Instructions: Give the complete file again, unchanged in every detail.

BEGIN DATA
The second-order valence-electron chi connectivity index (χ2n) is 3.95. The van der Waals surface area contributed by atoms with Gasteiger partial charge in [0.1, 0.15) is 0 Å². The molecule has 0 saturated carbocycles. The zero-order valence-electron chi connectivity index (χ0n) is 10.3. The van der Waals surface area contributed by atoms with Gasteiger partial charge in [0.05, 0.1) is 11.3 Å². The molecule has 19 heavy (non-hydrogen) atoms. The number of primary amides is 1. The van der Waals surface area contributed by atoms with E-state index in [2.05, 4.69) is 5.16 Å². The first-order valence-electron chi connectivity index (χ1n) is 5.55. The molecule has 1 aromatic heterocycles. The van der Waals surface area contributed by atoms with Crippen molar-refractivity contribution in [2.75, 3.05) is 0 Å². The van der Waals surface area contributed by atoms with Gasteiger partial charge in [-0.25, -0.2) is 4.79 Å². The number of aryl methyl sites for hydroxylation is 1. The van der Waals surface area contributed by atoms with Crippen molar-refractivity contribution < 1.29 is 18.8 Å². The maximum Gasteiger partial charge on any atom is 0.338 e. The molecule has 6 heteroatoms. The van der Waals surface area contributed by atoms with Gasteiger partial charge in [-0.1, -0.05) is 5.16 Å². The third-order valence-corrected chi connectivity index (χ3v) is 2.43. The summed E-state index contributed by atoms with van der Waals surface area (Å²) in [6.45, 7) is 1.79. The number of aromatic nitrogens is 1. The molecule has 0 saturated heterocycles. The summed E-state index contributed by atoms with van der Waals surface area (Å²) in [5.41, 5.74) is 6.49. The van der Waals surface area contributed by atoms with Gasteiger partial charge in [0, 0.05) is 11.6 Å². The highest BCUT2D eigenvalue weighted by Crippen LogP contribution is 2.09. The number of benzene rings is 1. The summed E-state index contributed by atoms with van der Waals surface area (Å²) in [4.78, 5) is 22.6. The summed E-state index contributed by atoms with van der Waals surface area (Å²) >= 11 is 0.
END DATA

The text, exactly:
The second-order valence-electron chi connectivity index (χ2n) is 3.95. The van der Waals surface area contributed by atoms with Gasteiger partial charge in [0.1, 0.15) is 0 Å². The molecule has 0 saturated carbocycles. The zero-order valence-electron chi connectivity index (χ0n) is 10.3. The van der Waals surface area contributed by atoms with Gasteiger partial charge in [0.05, 0.1) is 11.3 Å². The molecule has 19 heavy (non-hydrogen) atoms. The number of primary amides is 1. The van der Waals surface area contributed by atoms with E-state index in [2.05, 4.69) is 5.16 Å². The first-order valence-electron chi connectivity index (χ1n) is 5.55. The molecule has 1 aromatic heterocycles. The van der Waals surface area contributed by atoms with Crippen molar-refractivity contribution in [2.75, 3.05) is 0 Å². The van der Waals surface area contributed by atoms with Gasteiger partial charge in [-0.25, -0.2) is 4.79 Å². The number of aryl methyl sites for hydroxylation is 1. The van der Waals surface area contributed by atoms with Crippen molar-refractivity contribution < 1.29 is 18.8 Å². The maximum Gasteiger partial charge on any atom is 0.338 e. The molecule has 6 heteroatoms. The van der Waals surface area contributed by atoms with Gasteiger partial charge in [-0.1, -0.05) is 5.16 Å². The third-order valence-corrected chi connectivity index (χ3v) is 2.43. The summed E-state index contributed by atoms with van der Waals surface area (Å²) in [6.45, 7) is 1.79. The number of aromatic nitrogens is 1. The molecule has 0 saturated heterocycles. The summed E-state index contributed by atoms with van der Waals surface area (Å²) in [5.41, 5.74) is 6.49. The van der Waals surface area contributed by atoms with Gasteiger partial charge in [0, 0.05) is 11.6 Å². The highest BCUT2D eigenvalue weighted by Crippen LogP contribution is 2.09. The number of benzene rings is 1. The summed E-state index contributed by atoms with van der Waals surface area (Å²) in [4.78, 5) is 22.6. The summed E-state index contributed by atoms with van der Waals surface area (Å²) >= 11 is 0.